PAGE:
When something bad happens in a neighborhood, like burglaries, car theft or violence, the residents will often “react.” First thing they do is call the local home security alarm dealer, then a locksmith and maybe the local police to give a speech. For some, this may be the first time they lock their doors.
Reacting to a bad situation is often the catalyst that gets people motivated to take control of their personal security. People develop a sense of fear and make these security decisions not because they are security conscious, but because they are scared. While fear is certainly a motivator, it doesn’t always teach us a needed lesson.
The main problem with fear based motivation is eventually that person will no longer have the imminent fear and they stop locking their doors or setting their alarms. They may even start leaving their keys in the cars ignition again. Now they are as vulnerable as they were before.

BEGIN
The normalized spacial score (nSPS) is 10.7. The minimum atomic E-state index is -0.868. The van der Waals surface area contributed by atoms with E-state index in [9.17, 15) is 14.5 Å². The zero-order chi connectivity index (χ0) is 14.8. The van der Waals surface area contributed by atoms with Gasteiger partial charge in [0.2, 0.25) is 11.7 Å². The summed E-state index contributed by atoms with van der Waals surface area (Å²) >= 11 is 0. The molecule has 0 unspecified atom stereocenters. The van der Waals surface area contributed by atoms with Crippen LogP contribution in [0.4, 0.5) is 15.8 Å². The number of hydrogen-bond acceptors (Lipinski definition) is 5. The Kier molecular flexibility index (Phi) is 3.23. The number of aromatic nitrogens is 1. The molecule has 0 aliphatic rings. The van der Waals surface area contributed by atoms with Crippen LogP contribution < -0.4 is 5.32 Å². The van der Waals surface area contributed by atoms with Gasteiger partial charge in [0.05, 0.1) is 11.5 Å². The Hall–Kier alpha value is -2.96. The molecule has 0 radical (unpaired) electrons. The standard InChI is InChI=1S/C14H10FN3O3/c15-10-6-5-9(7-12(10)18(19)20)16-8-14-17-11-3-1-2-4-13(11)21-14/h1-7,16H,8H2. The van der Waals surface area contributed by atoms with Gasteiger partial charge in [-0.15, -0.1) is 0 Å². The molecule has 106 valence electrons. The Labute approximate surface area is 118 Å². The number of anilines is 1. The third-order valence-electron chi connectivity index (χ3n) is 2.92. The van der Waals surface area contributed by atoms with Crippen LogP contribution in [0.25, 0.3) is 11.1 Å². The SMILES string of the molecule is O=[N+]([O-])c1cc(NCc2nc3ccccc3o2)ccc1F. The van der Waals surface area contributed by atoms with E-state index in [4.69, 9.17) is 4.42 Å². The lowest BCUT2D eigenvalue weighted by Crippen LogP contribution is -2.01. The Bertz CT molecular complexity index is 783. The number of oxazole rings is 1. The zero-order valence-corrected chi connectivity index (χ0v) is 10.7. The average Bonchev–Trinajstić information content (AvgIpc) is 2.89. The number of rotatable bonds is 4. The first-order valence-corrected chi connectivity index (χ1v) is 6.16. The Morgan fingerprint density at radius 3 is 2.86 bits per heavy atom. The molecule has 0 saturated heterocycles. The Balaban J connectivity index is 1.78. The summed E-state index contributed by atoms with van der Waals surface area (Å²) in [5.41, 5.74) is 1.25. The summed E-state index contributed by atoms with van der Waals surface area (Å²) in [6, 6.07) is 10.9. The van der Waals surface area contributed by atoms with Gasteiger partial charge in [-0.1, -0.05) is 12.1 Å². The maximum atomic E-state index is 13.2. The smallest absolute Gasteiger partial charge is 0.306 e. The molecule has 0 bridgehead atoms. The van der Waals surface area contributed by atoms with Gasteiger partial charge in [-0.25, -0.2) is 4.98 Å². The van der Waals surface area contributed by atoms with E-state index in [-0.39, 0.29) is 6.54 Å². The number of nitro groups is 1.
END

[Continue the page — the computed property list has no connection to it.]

Benjamin Franklin once said “To be safe, means never to be secure.” What Benny meant was that the moment that you believe you are fully “secure”, when you have the belief that you no longer need to be vigilant, when the awareness wears off and you think “it’s not going to happen to me.” Now your guard is down and you are a better target for the bad guy.
Always keep your head up, lock your doors, install a home security system and leave it on. If you think you live in a neighborhood where “you don’t need to lock your doors” then you are delusional.